Forgive the delay in posting last night's BFCA Critics' Choice Awards results: Kris was on the scene and doubtless living it up, while I was catching some shut-eye. I'm sure Kris will fill you in later on how things went down from the inside -- I haven't even seen the ceremony myself -- but the chief news to take away here is that "The Artist" inevitably sealed its status as the film to beat this Oscar season with four wins, including Best Picture and Best Director for Michel Hazanavicius. (Among its other wins is one for Best Original Score -- someone go and check Kim Novak's pulse.)

It appears to have been an evening short on surprises -- but then, when have we ever counted on the BFCA to shake things up? It is worth noting, however, that "The Help" star Viola Davis scored her first big win of the season here, after having been largely shut out of the critics' awards. (After tying for the win in the 2008 and 2009 ceremonies, Meryl Streep remained in her seat this time.) Sandra Bullock started her streak of Best Actress wins here two years ago, and I sense it'll be the same for Davis, whose vehicle, like Bullock's, is more beloved by the industry and the public than by the critical majority.

The mistake many observers make is to think of the Critics' Choice Awards as, well, critics' choice awards. Despite their rather presumptuous name, they aren't exactly critics' awards in the vein of, say, the New York Film Critics' Circle -- they're openly proud of their record of "predicting" Oscar winners, for starters, and their choices invariably skew a little more middlebrow.

That's particularly evident when "The Help" takes three awards, including Best Ensemble and Best Supporting Actress for Octavia Spencer, and when "War Horse" rather ludicrously ties with "The Tree of Life" in the Best Cinematography category. (That might cheer Janusz Kaminski up a little after the ASC left him off their nominee list.) The BFCA also gave the critically battered "Extremely Loud and Incredibly Close" its first prize of the season, as Thomas Horn beat Supporting Actress nominee Shailene Woodley to the Best Young Actor award.

Indeed, it was a night of mixed fortunes for "The Descendants." George Clooney triumphed in the Best Actor category, just as I began to think Brad Pitt might be taking the lead in that race -- but lest you think that's indicative of his film having more sway over voters than Pitt's, look further down the list. In perhaps the most interesting result of the night, "Moneyball" beat "The Descendants" to the Best Adapted Screenplay award. This was a race I'd already ceded to Alexander Payne and his team in my head: could Aaron Sorkin and Steven Zaillian put up a fight for the Oscar? (Over in the Original Screenplay field, meanwhile, Woody Allen managed to stem the "Artist" tide.)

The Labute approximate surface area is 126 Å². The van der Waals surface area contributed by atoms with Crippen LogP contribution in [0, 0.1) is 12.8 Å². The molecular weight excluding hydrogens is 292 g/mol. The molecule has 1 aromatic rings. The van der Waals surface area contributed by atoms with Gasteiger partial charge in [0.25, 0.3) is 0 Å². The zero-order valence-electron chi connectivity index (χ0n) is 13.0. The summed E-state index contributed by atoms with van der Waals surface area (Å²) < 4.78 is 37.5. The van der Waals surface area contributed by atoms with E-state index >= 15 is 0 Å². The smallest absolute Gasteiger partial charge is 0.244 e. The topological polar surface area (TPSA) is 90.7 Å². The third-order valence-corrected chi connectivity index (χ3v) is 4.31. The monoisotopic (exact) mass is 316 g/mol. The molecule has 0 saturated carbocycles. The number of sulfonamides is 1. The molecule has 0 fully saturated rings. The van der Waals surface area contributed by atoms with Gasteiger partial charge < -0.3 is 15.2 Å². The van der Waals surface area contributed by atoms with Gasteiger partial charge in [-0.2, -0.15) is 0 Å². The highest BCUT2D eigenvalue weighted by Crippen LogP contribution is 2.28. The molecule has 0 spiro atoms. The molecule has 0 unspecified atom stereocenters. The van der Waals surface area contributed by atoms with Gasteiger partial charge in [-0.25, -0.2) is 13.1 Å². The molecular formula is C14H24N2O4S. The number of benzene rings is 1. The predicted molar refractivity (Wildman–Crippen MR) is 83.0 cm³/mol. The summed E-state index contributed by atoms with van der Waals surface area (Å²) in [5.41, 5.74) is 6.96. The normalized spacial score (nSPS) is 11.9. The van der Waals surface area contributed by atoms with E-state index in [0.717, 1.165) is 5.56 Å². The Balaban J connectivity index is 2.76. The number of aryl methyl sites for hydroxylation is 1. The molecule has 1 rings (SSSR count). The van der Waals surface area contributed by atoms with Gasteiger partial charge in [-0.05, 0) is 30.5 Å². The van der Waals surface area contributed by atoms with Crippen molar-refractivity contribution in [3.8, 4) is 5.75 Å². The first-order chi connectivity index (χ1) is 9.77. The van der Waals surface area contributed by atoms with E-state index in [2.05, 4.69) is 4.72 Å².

The biggest loser of the night, however, was "Hugo": after sharing the lead with "The Artist" in the nominee list, Martin Scorsese's family film managed to convert only one of its 11 nominations to gold: Best Art Direction, obviously enough. Consolation for Scorsese arrived in the shape of the Best Documentary prize for his mammoth music doc "George Harrison: Living in the Material World" -- a slightly less expected win than the wholly deserving foreign-language and animated victors, "Rango" and "A Separation."

It'll be interesting to see if tonight's big winners consolidate their frontrunner status at the Golden Globes on Sunday: I suspect they will, but there's still a pleasing amount of wiggle room in a number of top categories. Until then.

The full list of winners:  

Best Picture: "The Artist"

Best Director: Michel Hazanavicius, "The Artist"

Best Actor: George Clooney, "The Descendants"

Best Actress: Viola Davis, "The Help"

Best Supporting Actor: Christopher Plummer, "Beginners"

Best Supporting Actress: Octavia Spencer, "The Help"

Best Original Screenplay: Woody Allen, "Midnight in Paris"

Best Adapted Screenplay: Steven Zaillian and Aaron Sorkin, "Moneyball"

Best Foreign Language Film: "A Separation"

Best Animated Feature: "Rango"

Best Documentary: "George Harrison: Living in the Material World"

Best Cinematography: (tie) "The Tree of Life" and "War Horse"

Best Art Direction: "Hugo"

Best Costume Design: "The Artist"

Best Film Editing: "The Girl With the Dragon Tattoo"

Best Makeup: "Harry Potter and the Deathly Hallows: Part 2"

Best Original Score: "The Artist"

Best Original Song: "Life's a Happy Song" from "The Muppets"

Best Sound: "Harry Potter and the Deathly Hallows: Part 2"

Best Visual Effects: "Rise of the Planet of the Apes"

Best Ensemble: "The Help"

Best Young Actor/Actress: Thomas Horn, "Extremely Loud and Incredibly Close"

Best Comedy: "Bridesmaids"

Best Action Film: "Drive"

Joel Siegel Award: Sean Penn

Music and Film Award: Martin Scorsese